Tag Archives: Evening Primrose

Duver dreaming

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Talk about ships that pass in the night – I returned from New York, only for the OH to turn around and head to Toronto!

Today finally saw us breakfasting and dog walking together for the first time in a fortnight – and to celebrate here he is, possibly showing his best side ūüėČ

As many of you know, this blog is named after the National Trust area of land opposite our house called St Helens Duver (pronounced ‘duvver’).¬† It’s the location for our daily walk with Nimbus, our labradoodle.IMG_4103

Slightly earlier in the year the duver is smothered in sea thrift Armeria maritima.¬†¬†(First blogged about here four years ago).¬†¬†It’s a little past its best now, but you get the idea.IMG_4100

Today, however, it felt like all the other wild flowers had joined the thrift, and appeared together – foxglovesIMG_4107

evening primrose, Oenothera biennis,IMG_4108

dog rosesIMG_4115

and sea holly Eryngium maritimum.IMG_4111

Allwere looking magnificent in today’s glorious sunshine.¬† What a perfect day!

Return to the Duver, Wildflower Wednesday – late October 2014

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As some of you know, St Helens Duver is owned by the National Trust, and they have recently completed a brush/undergrowth clearing exercise,¬†opening¬†up some lovely new views from the path that descends to the Duver. ¬†Shame that at the same time they haven’t chopped down the trees threatening to obscure our view!

I took these photos during Monday’s beautiful morning as I knew today it would be grim, and sure enough, there are stair rods coming down as I type.

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On the Duver there is still an occasional new thrift flower to admire,  but the majority have turned to a sea of papery heads.IMG_5209

There are grass seed heads everywhere.  These ones look like South African restio grasses and are much darker thanIMG_5214

Marram grass (Amophila), here together with the Common Ragwort (Senecio jacobaena).IMG_5222

There are still plenty of new  chamomile flowers coming to replace the those already faded.IMG_5212

As well as the occasional new Evening Primrose (Oenothera biennis)IMG_5230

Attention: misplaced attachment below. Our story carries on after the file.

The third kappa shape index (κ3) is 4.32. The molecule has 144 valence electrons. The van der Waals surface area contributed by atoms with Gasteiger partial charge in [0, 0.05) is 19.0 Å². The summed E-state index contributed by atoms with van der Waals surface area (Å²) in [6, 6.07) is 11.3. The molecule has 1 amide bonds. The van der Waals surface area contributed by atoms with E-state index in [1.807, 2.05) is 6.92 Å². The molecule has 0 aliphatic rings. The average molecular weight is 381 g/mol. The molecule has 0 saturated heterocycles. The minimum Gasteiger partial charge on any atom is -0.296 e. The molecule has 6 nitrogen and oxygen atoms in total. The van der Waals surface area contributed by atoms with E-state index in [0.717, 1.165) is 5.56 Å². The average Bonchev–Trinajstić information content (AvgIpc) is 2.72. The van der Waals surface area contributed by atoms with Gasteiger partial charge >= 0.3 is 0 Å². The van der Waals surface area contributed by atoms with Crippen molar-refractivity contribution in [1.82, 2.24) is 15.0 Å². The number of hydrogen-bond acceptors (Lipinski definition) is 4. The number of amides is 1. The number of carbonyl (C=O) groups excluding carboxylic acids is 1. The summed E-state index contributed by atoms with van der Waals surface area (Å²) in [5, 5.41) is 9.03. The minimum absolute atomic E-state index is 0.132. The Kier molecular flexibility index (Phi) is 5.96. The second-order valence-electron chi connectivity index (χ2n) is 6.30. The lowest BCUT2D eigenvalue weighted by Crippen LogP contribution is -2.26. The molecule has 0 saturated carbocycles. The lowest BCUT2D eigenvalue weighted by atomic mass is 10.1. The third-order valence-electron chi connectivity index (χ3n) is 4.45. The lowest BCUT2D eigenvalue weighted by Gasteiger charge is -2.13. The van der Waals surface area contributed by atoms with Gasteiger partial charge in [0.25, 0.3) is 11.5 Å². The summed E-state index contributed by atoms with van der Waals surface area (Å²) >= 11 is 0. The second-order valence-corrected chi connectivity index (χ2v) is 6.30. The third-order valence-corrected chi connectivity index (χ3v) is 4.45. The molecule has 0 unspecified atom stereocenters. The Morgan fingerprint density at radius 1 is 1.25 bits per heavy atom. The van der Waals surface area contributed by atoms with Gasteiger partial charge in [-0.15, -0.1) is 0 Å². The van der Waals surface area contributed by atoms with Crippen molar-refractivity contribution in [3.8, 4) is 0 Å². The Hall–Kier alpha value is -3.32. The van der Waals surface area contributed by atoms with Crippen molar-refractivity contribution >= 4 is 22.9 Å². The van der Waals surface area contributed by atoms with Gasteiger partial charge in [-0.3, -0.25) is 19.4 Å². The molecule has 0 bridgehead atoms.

With many thanks to Gail, who hosts Wildflower Wednesday from Clay and Limestone in Tennessee.

Return to the Duver – late May 2014

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Since my last Duver post there have been great floral developments on the Duver.

Firstly, the foxgloves (Digitalis purpurea), which I worried might have been depleted by some over enthusiastic council clearing, seem to be back in full strength.  The seeds can germinate decades after dispersal (much like poppies), so if this year had been disappointing, I suppose all would not have been lost.

I love the density of flowers – my foxgloves, grown from seed, cossetted at every step of the way and protected from council ‘enthusiasm,’ are nothing like as impressive. ¬†Nature eh?

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IMG_2452Also, behind the foxgloves in the first picture is a magnificent Tree Lupin (Lupinus Arboreus). Apparently lupins were brought to the UK by the Romans who used them as food for themselves and their animals, but also ploughed them back into the soil as green manure.

The Isle of Wight is known as a Roman settlement (there is a fabulous Roman Villla not far away at Brading), so amazing to think there may have been lupins here for 2000 years.

There are a number of tree lupins in this area and this one, in a much more shady position, will clearly be flowering later than the one above.

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On a sandy spit which protrudes south into the mouth of the Bembridge Harbour is a magnificent colony of Evening Primrose (Oenothera biennis).   I love the way the colours differ on the same plant, depending on the age of the the individual flower.

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On the same sandy spit is a beautiful small clump of Bladder Campion (Silene vulgaris) . According to Sarah Raven it’s ‘edible and said to taste like peas – the young shoots are good in a spring salad or as quickly wilted greens’. ¬†However, as the clump is not very big I will leave them well alone.

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Meanwhile, the beautiful Thrift continues to flower.

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Post script ¬† I’ve been alerted by Chloris from The Blooming Garden, to ‘Wildflower Wednesday’ and, although this was posted on Monday, I’ve decided to join in. ¬†I also think I might try to coordinate my future ‘Duver’ blogs with Wildflower Wednesday in the future.

With many thanks to Gail, who hosts Wildflower Wednesday from Clay and Limestone in Tennessee.